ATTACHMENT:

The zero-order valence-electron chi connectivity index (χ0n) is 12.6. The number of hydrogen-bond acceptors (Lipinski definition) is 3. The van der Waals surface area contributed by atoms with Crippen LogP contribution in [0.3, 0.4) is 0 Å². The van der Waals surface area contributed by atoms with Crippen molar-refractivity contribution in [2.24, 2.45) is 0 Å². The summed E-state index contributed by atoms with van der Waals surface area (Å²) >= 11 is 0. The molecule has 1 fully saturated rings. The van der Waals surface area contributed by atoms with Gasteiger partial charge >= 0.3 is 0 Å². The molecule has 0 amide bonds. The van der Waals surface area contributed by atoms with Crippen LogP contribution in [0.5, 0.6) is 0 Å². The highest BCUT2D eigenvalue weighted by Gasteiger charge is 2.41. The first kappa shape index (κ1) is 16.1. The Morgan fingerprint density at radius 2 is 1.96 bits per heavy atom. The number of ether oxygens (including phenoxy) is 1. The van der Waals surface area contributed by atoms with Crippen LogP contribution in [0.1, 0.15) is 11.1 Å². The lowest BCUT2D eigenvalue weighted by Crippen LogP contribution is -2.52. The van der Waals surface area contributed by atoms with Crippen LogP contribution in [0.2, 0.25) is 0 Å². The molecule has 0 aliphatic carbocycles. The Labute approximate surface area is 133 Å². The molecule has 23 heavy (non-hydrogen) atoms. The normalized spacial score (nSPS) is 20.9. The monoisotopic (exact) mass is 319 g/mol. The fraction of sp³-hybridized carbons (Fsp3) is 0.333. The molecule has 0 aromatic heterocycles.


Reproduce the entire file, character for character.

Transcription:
The zero-order valence-electron chi connectivity index (χ0n) is 12.6. The number of hydrogen-bond acceptors (Lipinski definition) is 3. The van der Waals surface area contributed by atoms with Crippen LogP contribution in [0.3, 0.4) is 0 Å². The van der Waals surface area contributed by atoms with Crippen molar-refractivity contribution in [2.24, 2.45) is 0 Å². The summed E-state index contributed by atoms with van der Waals surface area (Å²) >= 11 is 0. The molecule has 1 fully saturated rings. The van der Waals surface area contributed by atoms with Gasteiger partial charge >= 0.3 is 0 Å². The molecule has 0 amide bonds. The van der Waals surface area contributed by atoms with Crippen LogP contribution in [0.5, 0.6) is 0 Å². The highest BCUT2D eigenvalue weighted by Gasteiger charge is 2.41. The first kappa shape index (κ1) is 16.1. The Morgan fingerprint density at radius 2 is 1.96 bits per heavy atom. The number of ether oxygens (including phenoxy) is 1. The van der Waals surface area contributed by atoms with Crippen LogP contribution in [0.1, 0.15) is 11.1 Å². The lowest BCUT2D eigenvalue weighted by Crippen LogP contribution is -2.52. The van der Waals surface area contributed by atoms with Crippen LogP contribution in [0.2, 0.25) is 0 Å². The molecule has 0 aliphatic carbocycles. The Labute approximate surface area is 133 Å². The molecule has 23 heavy (non-hydrogen) atoms. The normalized spacial score (nSPS) is 20.9. The monoisotopic (exact) mass is 319 g/mol. The fraction of sp³-hybridized carbons (Fsp3) is 0.333. The molecule has 0 aromatic heterocycles.